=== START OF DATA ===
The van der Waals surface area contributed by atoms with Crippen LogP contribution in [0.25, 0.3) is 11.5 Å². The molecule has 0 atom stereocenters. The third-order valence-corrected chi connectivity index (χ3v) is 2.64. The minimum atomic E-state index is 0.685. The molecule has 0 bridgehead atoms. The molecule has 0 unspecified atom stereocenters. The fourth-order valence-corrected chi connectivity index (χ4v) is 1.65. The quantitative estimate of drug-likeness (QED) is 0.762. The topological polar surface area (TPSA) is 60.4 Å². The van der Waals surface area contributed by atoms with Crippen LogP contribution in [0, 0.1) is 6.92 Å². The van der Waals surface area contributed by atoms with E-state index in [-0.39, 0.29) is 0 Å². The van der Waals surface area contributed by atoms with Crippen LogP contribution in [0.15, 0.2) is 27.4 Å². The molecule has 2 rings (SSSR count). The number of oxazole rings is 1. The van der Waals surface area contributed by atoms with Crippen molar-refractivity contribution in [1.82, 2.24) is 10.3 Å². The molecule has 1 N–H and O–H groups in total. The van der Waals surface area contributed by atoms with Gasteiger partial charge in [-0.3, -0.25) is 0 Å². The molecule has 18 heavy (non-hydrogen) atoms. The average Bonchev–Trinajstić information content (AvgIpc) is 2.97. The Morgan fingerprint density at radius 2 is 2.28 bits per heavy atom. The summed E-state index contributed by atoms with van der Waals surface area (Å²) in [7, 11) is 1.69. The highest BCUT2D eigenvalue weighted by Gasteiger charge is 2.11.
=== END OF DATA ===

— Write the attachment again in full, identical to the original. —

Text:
The van der Waals surface area contributed by atoms with Crippen LogP contribution in [0.25, 0.3) is 11.5 Å². The molecule has 0 atom stereocenters. The third-order valence-corrected chi connectivity index (χ3v) is 2.64. The minimum atomic E-state index is 0.685. The molecule has 0 bridgehead atoms. The molecule has 0 unspecified atom stereocenters. The fourth-order valence-corrected chi connectivity index (χ4v) is 1.65. The quantitative estimate of drug-likeness (QED) is 0.762. The topological polar surface area (TPSA) is 60.4 Å². The van der Waals surface area contributed by atoms with Crippen LogP contribution in [0, 0.1) is 6.92 Å². The van der Waals surface area contributed by atoms with E-state index in [-0.39, 0.29) is 0 Å². The van der Waals surface area contributed by atoms with Crippen LogP contribution in [0.15, 0.2) is 27.4 Å². The molecule has 2 rings (SSSR count). The number of oxazole rings is 1. The van der Waals surface area contributed by atoms with Crippen molar-refractivity contribution in [1.82, 2.24) is 10.3 Å². The molecule has 1 N–H and O–H groups in total. The van der Waals surface area contributed by atoms with Gasteiger partial charge in [-0.3, -0.25) is 0 Å². The molecule has 18 heavy (non-hydrogen) atoms. The average Bonchev–Trinajstić information content (AvgIpc) is 2.97. The Morgan fingerprint density at radius 2 is 2.28 bits per heavy atom. The summed E-state index contributed by atoms with van der Waals surface area (Å²) in [7, 11) is 1.69. The highest BCUT2D eigenvalue weighted by Gasteiger charge is 2.11.